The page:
My name is Squealer

shin sekai yori

The end of a season is a bittersweet time for anime fans, as the joy of seeing a series reach its climax is undercut by the knowledge that this is the last hurrah for a story we’ve grown attached to over time. Such is the case with Shin Sekai Yori (From the New World,) a series that had me under its spell from the first episode on. Unpredictable, challenging and artistic are but three ways to describe the experience of watching it. Indeed, it has all the things that critics like me love to see in anime, but more importantly, this isn’t merely a cold essay on human nature, it’s emotive, and ends beautifully, with a trademark mix of the horrifying and hopeful.

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Broken Apple: Shin Sekai Yori

Many of us are optimists and like to think there’s an innate sense of goodness within us all, but given a God’s power, how would we react? Shin Sekai Yori (From the New World) answers that question within its first 3 minutes: upon the discovery of psychokinesis, civilisation regresses into a thousand year-long dark age, where Man is subjugated by an immense, supernatural power.

One such power, the Emperor of Great Joy, marks his coronation by burning to death the first 500 people to stop clapping. It’s said they clapped for 3 days and nights.

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A life as a martyr to his dream

Episode 10 of Berserk is amongst the finest episodes of anime I’ve ever seen. From the moment Guts kills the boy Adonis, we’re forced to re-evaluate the righteousness of Griffith’s conquest and whether it’s worth its price in blood.

“But there is one other thing more precious to a man beyond all else. Something one pursues for one’s own sake and not for that of any other. A dream. Some dream of ruling the world, dedicating their entire life to forging the perfect sword. While some can be pursued alone, some are like storms, blowing apart hundreds or thousands of other dreams as they go.” –Griffith

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Being swept away

I have many a faint and fond memory of Eureka Seven, but wasn’t sure how to feel about news of its sequel. It ended with a quite profound sense of finality, after all. Everything that needed to be said, was, and underscored with probably the finest insert song ever used in anime, too. I’m using a lot of absolutes in this post because that’s just how I feel about Eureka Seven. Holland, Talho, Dai Sato, Supercar and Denki Groove. It was a great series.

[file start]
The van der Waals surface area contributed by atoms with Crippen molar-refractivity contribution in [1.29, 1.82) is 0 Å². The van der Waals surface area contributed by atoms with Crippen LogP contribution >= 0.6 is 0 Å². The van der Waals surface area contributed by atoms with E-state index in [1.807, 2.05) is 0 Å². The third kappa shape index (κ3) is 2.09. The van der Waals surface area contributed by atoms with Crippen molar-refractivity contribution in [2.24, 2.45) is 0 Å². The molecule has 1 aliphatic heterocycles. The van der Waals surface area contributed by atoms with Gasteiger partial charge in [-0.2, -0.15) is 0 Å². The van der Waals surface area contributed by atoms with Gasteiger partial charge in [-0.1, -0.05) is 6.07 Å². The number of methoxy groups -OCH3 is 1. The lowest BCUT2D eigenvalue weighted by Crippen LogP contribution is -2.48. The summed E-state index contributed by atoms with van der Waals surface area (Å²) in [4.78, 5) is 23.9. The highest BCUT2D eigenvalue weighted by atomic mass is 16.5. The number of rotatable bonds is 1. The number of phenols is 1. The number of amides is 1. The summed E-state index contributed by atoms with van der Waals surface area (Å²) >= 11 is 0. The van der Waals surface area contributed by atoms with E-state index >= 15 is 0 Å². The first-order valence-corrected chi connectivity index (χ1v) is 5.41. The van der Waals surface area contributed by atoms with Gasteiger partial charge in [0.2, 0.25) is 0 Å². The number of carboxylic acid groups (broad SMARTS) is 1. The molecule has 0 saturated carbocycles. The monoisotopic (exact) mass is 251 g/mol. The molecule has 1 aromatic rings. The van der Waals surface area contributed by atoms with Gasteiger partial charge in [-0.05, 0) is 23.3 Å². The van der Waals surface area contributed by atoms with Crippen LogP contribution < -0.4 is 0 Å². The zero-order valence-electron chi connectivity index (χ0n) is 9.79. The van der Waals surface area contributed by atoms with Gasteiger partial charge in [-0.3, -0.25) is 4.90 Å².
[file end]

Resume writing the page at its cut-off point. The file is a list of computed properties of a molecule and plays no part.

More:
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Shadow of the Colossus

Unless you count my yearly flings with Football Manager, I’ve never been much of a gamer. Even still, I bought myself a Playstation 3 in December.

Stepping into today’s world of consoles is intimidating at first. I’d been divorced from the culture for nearly a decade and knowing how deeply some are into it, it’s easy to get cold feet.

I had to try, though. I wanted to play Shadow of the Colossus.

After stumbling over a review of it one day at work, I made the impulsive (and, obviously, expensive) decision there and then to buy the game so as to have a proper look.

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On Wolf’s Rain

I first watched Wolf’s Rain in 2003, just as I was beginning to ramp up my interest in anime. I remember a few things about it: being absolutely traumatised by its ending and being spell-bound by Yoko Kanno’s music. Following on from the similarly fondly remembered RahXephon, it made a fan of Studio Bones out of me, too. Which is to say, Wolf’s Rain became one of my favourites and just last week, nearly 10 years on(!), I finally re-watched it.

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We offer up our heart’s blood: Courage and spirit in Shingeki no Kyojin

Since writing my first post on the manga series Shingeki no Kyojin (the official English title is apparently Attack on Titan,) it’s been licensed for an English-language release by Kodansha USA, whilst a Japanese live-action movie has also been announced for 2013. With the inevitably small film-budget it’ll receive, I’m not convinced it’ll look good enough , but then again, it still sounds better than the forthcoming Akira film!

Last night I finally caught up to volume 5 of the series and, man, I just want to keep going. For those that haven’t read my first post on it, Shingeki no Kyojin is a large-scale survival-horror manga about a future-Earth dominated by man-eating giants (known in the series as Titans.) With humanity on the brink and walled up in one last city, the series begins as the Titans break through the city’s first line of defence.

Imagine any zombie film you’ve ever seen, and then replace the zombies with giants. Mankind’s fucked, right? It’s lucky then that the main character, Eren, can transform into a Titan, too!

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